Note: To avoid the possibility of personal liability, specific names have been omitted.
Recently, I received a recall notice for one of my cars. As instructed, I called the dealer for an appointment. The earliest date I could get was two weeks ahead. When I asked the service manager why there was such a long wait, I was told that the manufacturer had set it up that way. When I asked the dealership owner the same question, he could not answer it but said he would look into it and get back to me. He never got back to me.
In a vain attempt at trying for better results, I thought that it would be a good idea to tweet the manufacturer to inquire about the long delay. The first response I received asked me for the recall number, which I provided. The next reply asked me for my VIN number, which I provided. Then I was asked for the dealer name, and the mileage. What does mileage have to do with anything? I guess it’s in their script. This continued for over 20 or more inane tweets without getting an answer to my initial question about long delay.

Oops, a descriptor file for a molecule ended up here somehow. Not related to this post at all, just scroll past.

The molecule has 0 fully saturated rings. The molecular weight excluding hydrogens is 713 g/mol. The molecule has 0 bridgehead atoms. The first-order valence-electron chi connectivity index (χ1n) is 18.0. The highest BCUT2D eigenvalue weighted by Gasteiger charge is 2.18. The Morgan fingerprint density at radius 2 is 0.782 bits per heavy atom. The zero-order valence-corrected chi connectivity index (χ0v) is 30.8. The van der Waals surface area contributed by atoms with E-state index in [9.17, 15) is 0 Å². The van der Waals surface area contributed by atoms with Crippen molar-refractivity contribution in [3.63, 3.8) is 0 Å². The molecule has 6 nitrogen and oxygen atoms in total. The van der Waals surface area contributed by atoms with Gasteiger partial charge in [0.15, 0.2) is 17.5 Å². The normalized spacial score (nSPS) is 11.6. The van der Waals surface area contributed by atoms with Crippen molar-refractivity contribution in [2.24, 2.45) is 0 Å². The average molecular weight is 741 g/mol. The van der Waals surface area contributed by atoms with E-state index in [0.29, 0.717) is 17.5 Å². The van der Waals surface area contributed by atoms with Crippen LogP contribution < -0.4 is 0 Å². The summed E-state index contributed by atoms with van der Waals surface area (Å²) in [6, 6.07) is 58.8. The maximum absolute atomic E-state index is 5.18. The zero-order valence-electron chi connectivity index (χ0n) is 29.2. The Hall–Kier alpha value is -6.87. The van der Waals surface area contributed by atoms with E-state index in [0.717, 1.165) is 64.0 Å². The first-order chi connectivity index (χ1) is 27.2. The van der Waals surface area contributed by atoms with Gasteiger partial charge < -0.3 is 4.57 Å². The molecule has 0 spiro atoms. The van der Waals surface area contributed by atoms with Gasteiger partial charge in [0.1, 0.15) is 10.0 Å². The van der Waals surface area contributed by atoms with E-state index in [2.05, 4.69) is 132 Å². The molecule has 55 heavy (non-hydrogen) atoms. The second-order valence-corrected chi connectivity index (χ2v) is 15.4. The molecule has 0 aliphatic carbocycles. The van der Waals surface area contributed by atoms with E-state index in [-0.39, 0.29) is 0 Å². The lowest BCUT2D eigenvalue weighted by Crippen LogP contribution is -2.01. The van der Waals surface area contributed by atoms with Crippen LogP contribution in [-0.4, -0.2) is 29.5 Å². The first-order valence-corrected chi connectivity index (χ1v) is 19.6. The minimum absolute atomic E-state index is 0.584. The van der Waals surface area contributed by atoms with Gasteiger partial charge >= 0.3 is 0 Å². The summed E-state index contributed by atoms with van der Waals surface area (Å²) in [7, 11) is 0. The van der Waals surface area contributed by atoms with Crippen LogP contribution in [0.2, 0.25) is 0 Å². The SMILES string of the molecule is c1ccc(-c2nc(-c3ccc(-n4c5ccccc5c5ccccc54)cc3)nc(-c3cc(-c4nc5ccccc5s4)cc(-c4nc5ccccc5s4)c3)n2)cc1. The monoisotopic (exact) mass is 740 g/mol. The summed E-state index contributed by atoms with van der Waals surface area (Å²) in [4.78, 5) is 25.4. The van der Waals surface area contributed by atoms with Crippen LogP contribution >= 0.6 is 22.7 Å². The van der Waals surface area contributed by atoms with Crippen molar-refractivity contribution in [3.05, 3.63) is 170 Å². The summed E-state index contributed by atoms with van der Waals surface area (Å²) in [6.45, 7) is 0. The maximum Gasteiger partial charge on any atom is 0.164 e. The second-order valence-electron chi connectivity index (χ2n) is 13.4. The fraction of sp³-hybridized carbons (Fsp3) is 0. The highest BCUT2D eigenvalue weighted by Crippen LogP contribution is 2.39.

When I suggested that it would be better to discuss this by phone, they asked me to provide the name of my Customer Service Manager. He is a regional person and I don’t know who he is. I only knew the name of the service manager and the dealership owner. Out of fear of jeopardizing my tenuous relationship with them, I declined to provide that information.
After I made calls to several other dealers, I discovered that the problem was universal—there is a parts shortage. I confirmed this in a phone call to the manufacturer’s customer service line as well.
I followed this with a final tweet to the car maker. “When are you going to understand your stupid, incompetent, and ignorant tirade of misinformation over the past 24 hours.”
The answer I got was “I get what you’re saying. Have a nice evening.”
Where do companies get employees like this?